Coordinates Files for Karyoscope

In order for Karyoscope to correctly display gene expression data by chromosome location, it needs to know where exactly to position each unique ID. To this end, it looks for annotation columns with the names "CHROMOSOME", "ARM" and "POSITION", which designate the chromosome, arm and position of a particular gene. "CHROMOSOME" should be a natural number indicating which chromosome the unique ID is on, "ARM" should be either "R" or "L" indicating the arm, and "POSITION" should be a real number indicating how far from the centromere the unique ID is. There is really no restriction on the units for position; bp or kb are natural choices.

A coordinates file is simply a generalized CDT file which has such columns. The coordinates files supplied with Java TreeView do not contain any expression data; they consist entirely of the unique id column, the chromosome, arm and position columns, and the required GWEIGHT column. However, any other generalized CDT file with the correct columns can serve as a coordinates file.

Tree Files

Figure 2.17. Screenshot of a Tree File in Excel

Screenshot of a Tree File in Excel

Traditionally, tree files have no header, and consist of four columns. Each row represents a node in either a gene tree, for the GTR file, or an array tree in the ATR file. For each row, the first column is the identifier of the node, the second column is the left child of the node, the third column is the right child, and the fourth column is the correlation between the left and right child. This fourth column is used by Java TreeView to determine the height of the node when rendering a tree.

By analogy to the CDT file, the tree files have been generalized in Java Treeview. Generalized tree files have a header line identifying the different columns. All generalized GTR/ATR files must have NODEID as the name of the first column. Tree files with any other string in the first row of the first column will be treated as legacy tree files. All of the rows will be treated as defining nodes, and the headers will be assigned the headers "NODEID", "LEFT", "RIGHT" and "CORRELATION". The meaning of these headers, and others, are described in the section called “ Tree File Headers ”.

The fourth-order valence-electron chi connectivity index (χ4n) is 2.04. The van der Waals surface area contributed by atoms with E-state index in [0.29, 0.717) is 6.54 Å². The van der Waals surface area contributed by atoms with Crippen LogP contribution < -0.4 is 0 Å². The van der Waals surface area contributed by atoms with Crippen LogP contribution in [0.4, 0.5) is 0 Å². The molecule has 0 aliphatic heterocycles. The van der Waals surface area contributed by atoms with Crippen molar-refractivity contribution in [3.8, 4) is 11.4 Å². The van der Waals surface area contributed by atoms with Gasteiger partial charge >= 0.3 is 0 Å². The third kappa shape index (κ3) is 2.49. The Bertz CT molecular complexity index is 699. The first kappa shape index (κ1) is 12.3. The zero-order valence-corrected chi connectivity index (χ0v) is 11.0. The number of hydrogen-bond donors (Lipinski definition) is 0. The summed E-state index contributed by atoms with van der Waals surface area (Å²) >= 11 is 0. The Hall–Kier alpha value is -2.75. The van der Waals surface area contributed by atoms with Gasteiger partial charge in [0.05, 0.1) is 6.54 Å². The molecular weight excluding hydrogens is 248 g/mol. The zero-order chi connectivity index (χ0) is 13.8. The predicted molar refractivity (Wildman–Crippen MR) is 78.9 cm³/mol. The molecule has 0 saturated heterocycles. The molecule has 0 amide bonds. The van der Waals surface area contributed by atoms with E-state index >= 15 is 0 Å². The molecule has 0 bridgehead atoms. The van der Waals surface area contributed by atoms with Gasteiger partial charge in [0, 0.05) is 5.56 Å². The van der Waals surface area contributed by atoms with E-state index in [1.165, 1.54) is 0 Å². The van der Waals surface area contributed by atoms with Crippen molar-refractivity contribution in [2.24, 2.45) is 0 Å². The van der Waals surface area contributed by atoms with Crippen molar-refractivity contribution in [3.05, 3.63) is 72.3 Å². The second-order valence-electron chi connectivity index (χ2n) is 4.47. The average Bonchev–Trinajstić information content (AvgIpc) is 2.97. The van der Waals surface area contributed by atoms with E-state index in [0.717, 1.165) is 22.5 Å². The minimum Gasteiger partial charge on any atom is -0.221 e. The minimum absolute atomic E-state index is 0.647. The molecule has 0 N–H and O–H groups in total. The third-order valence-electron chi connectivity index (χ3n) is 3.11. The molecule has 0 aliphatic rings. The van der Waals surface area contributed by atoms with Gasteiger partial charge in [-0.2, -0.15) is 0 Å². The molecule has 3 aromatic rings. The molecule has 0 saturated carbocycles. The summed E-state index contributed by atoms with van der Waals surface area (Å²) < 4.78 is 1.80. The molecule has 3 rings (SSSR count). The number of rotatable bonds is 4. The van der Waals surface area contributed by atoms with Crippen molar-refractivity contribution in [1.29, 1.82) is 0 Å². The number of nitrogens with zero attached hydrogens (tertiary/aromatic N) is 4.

Tree File Headers

All tree file headers can be displayed as node annotation in the dendrogram view. After loading a file in java treeview, select "Settings->Annotations..." to open the annotations dialog. Click "Gene Nodes" or "Array Nodes" and then select the desired headers. If you then mouse over the tree, the annotation for the select node will appear in the info pane.

Headers that have meaning beyond being used as annotation are described here.

Table 2.3. GTR/ATR Column Headers With Special Meaning

Header Display Meaning
NODEID Dendrogram The value in this column serves as the identifier for the node. It must be unique.
LEFT Dendrogram The NODEID of the left child of this node. If the left child is not an internal node but a gene from the CDT file, the value should be the gene identifer, i.e. the value in the first column of the CDT file.